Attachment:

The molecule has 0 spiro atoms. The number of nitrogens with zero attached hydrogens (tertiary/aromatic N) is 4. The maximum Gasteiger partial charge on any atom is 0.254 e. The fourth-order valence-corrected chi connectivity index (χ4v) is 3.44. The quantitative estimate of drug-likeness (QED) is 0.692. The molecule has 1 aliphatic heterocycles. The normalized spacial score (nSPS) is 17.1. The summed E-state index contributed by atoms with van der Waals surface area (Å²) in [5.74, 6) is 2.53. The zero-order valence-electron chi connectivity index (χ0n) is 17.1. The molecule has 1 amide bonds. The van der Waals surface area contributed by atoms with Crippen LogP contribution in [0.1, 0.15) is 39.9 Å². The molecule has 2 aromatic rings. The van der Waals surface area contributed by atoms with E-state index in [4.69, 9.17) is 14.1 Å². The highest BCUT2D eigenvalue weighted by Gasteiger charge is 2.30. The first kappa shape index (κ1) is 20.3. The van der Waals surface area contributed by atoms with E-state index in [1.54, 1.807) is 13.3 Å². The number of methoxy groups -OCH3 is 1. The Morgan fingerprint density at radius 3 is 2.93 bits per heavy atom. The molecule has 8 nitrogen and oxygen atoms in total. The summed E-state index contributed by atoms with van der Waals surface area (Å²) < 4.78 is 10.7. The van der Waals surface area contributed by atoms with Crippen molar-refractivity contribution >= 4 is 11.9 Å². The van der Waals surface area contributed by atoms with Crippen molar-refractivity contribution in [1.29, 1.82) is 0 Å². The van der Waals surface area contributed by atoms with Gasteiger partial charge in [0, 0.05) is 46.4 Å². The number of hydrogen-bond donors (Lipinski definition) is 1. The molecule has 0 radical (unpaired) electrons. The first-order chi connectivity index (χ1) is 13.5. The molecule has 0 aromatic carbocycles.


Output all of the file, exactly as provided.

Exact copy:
The molecule has 0 spiro atoms. The number of nitrogens with zero attached hydrogens (tertiary/aromatic N) is 4. The maximum Gasteiger partial charge on any atom is 0.254 e. The fourth-order valence-corrected chi connectivity index (χ4v) is 3.44. The quantitative estimate of drug-likeness (QED) is 0.692. The molecule has 1 aliphatic heterocycles. The normalized spacial score (nSPS) is 17.1. The summed E-state index contributed by atoms with van der Waals surface area (Å²) in [5.74, 6) is 2.53. The zero-order valence-electron chi connectivity index (χ0n) is 17.1. The molecule has 1 amide bonds. The van der Waals surface area contributed by atoms with Crippen LogP contribution in [0.1, 0.15) is 39.9 Å². The molecule has 2 aromatic rings. The van der Waals surface area contributed by atoms with E-state index in [4.69, 9.17) is 14.1 Å². The highest BCUT2D eigenvalue weighted by Gasteiger charge is 2.30. The first kappa shape index (κ1) is 20.3. The van der Waals surface area contributed by atoms with E-state index in [1.54, 1.807) is 13.3 Å². The number of methoxy groups -OCH3 is 1. The Morgan fingerprint density at radius 3 is 2.93 bits per heavy atom. The molecule has 8 nitrogen and oxygen atoms in total. The summed E-state index contributed by atoms with van der Waals surface area (Å²) < 4.78 is 10.7. The van der Waals surface area contributed by atoms with Crippen molar-refractivity contribution >= 4 is 11.9 Å². The van der Waals surface area contributed by atoms with Crippen molar-refractivity contribution in [1.29, 1.82) is 0 Å². The van der Waals surface area contributed by atoms with Gasteiger partial charge in [0, 0.05) is 46.4 Å². The number of hydrogen-bond donors (Lipinski definition) is 1. The molecule has 0 radical (unpaired) electrons. The first-order chi connectivity index (χ1) is 13.5. The molecule has 0 aromatic carbocycles.